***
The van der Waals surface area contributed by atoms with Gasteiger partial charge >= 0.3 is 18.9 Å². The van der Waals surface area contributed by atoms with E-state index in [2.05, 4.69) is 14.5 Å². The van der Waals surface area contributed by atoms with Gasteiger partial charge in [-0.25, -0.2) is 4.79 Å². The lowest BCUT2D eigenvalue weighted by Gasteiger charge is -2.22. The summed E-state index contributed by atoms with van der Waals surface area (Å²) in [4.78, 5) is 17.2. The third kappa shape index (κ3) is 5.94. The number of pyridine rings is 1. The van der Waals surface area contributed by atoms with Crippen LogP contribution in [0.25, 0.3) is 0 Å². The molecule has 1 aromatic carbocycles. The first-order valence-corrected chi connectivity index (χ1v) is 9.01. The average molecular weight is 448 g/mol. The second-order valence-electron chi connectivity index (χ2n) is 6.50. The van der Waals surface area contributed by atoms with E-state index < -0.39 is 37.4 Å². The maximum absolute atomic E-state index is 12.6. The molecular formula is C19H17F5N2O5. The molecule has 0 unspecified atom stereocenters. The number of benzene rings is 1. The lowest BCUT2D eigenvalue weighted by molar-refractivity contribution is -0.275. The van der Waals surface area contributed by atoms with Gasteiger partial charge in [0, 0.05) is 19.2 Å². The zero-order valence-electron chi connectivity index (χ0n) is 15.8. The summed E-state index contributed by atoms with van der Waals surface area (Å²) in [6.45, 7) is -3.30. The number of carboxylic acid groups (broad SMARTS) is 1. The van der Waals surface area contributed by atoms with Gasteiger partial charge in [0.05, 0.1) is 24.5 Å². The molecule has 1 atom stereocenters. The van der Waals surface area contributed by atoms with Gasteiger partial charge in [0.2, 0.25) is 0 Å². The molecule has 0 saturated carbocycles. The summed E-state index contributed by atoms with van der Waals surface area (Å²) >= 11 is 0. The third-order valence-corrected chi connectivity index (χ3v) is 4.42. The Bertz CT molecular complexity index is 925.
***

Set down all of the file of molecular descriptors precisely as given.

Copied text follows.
The van der Waals surface area contributed by atoms with Gasteiger partial charge >= 0.3 is 18.9 Å². The van der Waals surface area contributed by atoms with E-state index in [2.05, 4.69) is 14.5 Å². The van der Waals surface area contributed by atoms with Gasteiger partial charge in [-0.25, -0.2) is 4.79 Å². The lowest BCUT2D eigenvalue weighted by Gasteiger charge is -2.22. The summed E-state index contributed by atoms with van der Waals surface area (Å²) in [4.78, 5) is 17.2. The third kappa shape index (κ3) is 5.94. The number of pyridine rings is 1. The van der Waals surface area contributed by atoms with Crippen LogP contribution in [0.25, 0.3) is 0 Å². The molecule has 1 aromatic carbocycles. The first-order valence-corrected chi connectivity index (χ1v) is 9.01. The average molecular weight is 448 g/mol. The second-order valence-electron chi connectivity index (χ2n) is 6.50. The van der Waals surface area contributed by atoms with E-state index < -0.39 is 37.4 Å². The maximum absolute atomic E-state index is 12.6. The molecular formula is C19H17F5N2O5. The molecule has 0 unspecified atom stereocenters. The number of benzene rings is 1. The lowest BCUT2D eigenvalue weighted by molar-refractivity contribution is -0.275. The van der Waals surface area contributed by atoms with Gasteiger partial charge in [0, 0.05) is 19.2 Å². The zero-order valence-electron chi connectivity index (χ0n) is 15.8. The summed E-state index contributed by atoms with van der Waals surface area (Å²) in [6.45, 7) is -3.30. The number of carboxylic acid groups (broad SMARTS) is 1. The van der Waals surface area contributed by atoms with Gasteiger partial charge in [0.05, 0.1) is 24.5 Å². The molecule has 1 atom stereocenters. The van der Waals surface area contributed by atoms with Gasteiger partial charge in [0.2, 0.25) is 0 Å². The molecule has 0 saturated carbocycles. The summed E-state index contributed by atoms with van der Waals surface area (Å²) >= 11 is 0. The third-order valence-corrected chi connectivity index (χ3v) is 4.42. The Bertz CT molecular complexity index is 925.